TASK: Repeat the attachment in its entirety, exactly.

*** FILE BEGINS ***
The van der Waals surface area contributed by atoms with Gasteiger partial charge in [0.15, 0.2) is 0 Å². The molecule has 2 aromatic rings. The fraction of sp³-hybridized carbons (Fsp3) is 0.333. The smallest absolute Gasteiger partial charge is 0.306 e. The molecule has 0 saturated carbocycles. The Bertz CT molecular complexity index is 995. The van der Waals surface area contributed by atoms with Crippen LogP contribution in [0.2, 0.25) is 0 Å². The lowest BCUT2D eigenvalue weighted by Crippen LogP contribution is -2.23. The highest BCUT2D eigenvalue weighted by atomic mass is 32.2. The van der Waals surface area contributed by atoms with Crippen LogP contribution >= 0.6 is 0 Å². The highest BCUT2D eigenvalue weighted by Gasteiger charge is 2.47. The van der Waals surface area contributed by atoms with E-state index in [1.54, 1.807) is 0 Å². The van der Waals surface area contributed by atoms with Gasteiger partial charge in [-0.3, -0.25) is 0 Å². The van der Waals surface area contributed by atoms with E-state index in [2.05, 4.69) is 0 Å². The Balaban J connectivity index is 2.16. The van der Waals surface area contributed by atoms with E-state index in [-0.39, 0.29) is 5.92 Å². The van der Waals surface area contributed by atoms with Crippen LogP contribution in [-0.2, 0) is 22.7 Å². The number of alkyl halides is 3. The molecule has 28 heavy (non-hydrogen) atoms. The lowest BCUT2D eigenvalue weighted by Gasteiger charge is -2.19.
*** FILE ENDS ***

The van der Waals surface area contributed by atoms with Gasteiger partial charge in [0.15, 0.2) is 0 Å². The molecule has 2 aromatic rings. The fraction of sp³-hybridized carbons (Fsp3) is 0.333. The smallest absolute Gasteiger partial charge is 0.306 e. The molecule has 0 saturated carbocycles. The Bertz CT molecular complexity index is 995. The van der Waals surface area contributed by atoms with Crippen LogP contribution in [0.2, 0.25) is 0 Å². The lowest BCUT2D eigenvalue weighted by Crippen LogP contribution is -2.23. The highest BCUT2D eigenvalue weighted by atomic mass is 32.2. The van der Waals surface area contributed by atoms with Crippen LogP contribution >= 0.6 is 0 Å². The highest BCUT2D eigenvalue weighted by Gasteiger charge is 2.47. The van der Waals surface area contributed by atoms with E-state index in [1.54, 1.807) is 0 Å². The van der Waals surface area contributed by atoms with Gasteiger partial charge in [-0.3, -0.25) is 0 Å². The van der Waals surface area contributed by atoms with E-state index in [2.05, 4.69) is 0 Å². The Balaban J connectivity index is 2.16. The van der Waals surface area contributed by atoms with E-state index in [-0.39, 0.29) is 5.92 Å². The van der Waals surface area contributed by atoms with Crippen LogP contribution in [-0.2, 0) is 22.7 Å². The number of alkyl halides is 3. The molecule has 28 heavy (non-hydrogen) atoms. The lowest BCUT2D eigenvalue weighted by Gasteiger charge is -2.19.